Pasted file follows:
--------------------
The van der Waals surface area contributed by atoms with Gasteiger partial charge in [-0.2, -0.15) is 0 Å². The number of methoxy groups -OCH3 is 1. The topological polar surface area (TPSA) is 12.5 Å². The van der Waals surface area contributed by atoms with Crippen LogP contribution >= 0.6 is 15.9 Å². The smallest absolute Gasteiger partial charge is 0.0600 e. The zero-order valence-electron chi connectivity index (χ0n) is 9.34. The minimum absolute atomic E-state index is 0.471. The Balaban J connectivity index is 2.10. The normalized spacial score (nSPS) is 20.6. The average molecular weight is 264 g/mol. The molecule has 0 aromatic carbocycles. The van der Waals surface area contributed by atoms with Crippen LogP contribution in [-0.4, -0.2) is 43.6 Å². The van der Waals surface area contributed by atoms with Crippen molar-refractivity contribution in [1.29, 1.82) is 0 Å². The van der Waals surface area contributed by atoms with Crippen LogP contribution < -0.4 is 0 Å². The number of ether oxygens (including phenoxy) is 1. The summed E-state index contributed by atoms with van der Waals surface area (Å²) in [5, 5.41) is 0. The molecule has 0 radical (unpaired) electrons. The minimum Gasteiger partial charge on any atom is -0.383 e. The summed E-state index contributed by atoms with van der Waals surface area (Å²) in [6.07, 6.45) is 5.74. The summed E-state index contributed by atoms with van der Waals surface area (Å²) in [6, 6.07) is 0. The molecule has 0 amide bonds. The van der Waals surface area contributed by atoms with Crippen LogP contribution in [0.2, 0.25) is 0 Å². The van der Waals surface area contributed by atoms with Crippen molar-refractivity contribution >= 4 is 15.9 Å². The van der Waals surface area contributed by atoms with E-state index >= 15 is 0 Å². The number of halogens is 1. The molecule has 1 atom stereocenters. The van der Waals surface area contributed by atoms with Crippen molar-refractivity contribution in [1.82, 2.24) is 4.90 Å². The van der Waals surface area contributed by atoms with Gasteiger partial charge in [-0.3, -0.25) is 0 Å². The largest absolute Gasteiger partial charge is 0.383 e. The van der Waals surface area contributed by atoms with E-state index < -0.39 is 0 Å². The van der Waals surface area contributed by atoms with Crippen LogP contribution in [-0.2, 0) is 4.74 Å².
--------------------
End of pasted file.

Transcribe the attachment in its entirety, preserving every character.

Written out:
The van der Waals surface area contributed by atoms with Gasteiger partial charge in [-0.2, -0.15) is 0 Å². The number of methoxy groups -OCH3 is 1. The topological polar surface area (TPSA) is 12.5 Å². The van der Waals surface area contributed by atoms with Crippen LogP contribution >= 0.6 is 15.9 Å². The smallest absolute Gasteiger partial charge is 0.0600 e. The zero-order valence-electron chi connectivity index (χ0n) is 9.34. The minimum absolute atomic E-state index is 0.471. The Balaban J connectivity index is 2.10. The normalized spacial score (nSPS) is 20.6. The average molecular weight is 264 g/mol. The molecule has 0 aromatic carbocycles. The van der Waals surface area contributed by atoms with Crippen LogP contribution in [-0.4, -0.2) is 43.6 Å². The van der Waals surface area contributed by atoms with Crippen molar-refractivity contribution in [1.29, 1.82) is 0 Å². The van der Waals surface area contributed by atoms with Crippen LogP contribution < -0.4 is 0 Å². The number of ether oxygens (including phenoxy) is 1. The summed E-state index contributed by atoms with van der Waals surface area (Å²) in [5, 5.41) is 0. The molecule has 0 radical (unpaired) electrons. The minimum Gasteiger partial charge on any atom is -0.383 e. The summed E-state index contributed by atoms with van der Waals surface area (Å²) in [6.07, 6.45) is 5.74. The summed E-state index contributed by atoms with van der Waals surface area (Å²) in [6, 6.07) is 0. The molecule has 0 amide bonds. The van der Waals surface area contributed by atoms with Crippen LogP contribution in [0.2, 0.25) is 0 Å². The van der Waals surface area contributed by atoms with Crippen molar-refractivity contribution >= 4 is 15.9 Å². The van der Waals surface area contributed by atoms with E-state index >= 15 is 0 Å². The number of halogens is 1. The molecule has 1 atom stereocenters. The van der Waals surface area contributed by atoms with Crippen molar-refractivity contribution in [1.82, 2.24) is 4.90 Å². The van der Waals surface area contributed by atoms with Gasteiger partial charge in [-0.3, -0.25) is 0 Å². The largest absolute Gasteiger partial charge is 0.383 e. The van der Waals surface area contributed by atoms with E-state index < -0.39 is 0 Å². The van der Waals surface area contributed by atoms with Crippen LogP contribution in [-0.2, 0) is 4.74 Å².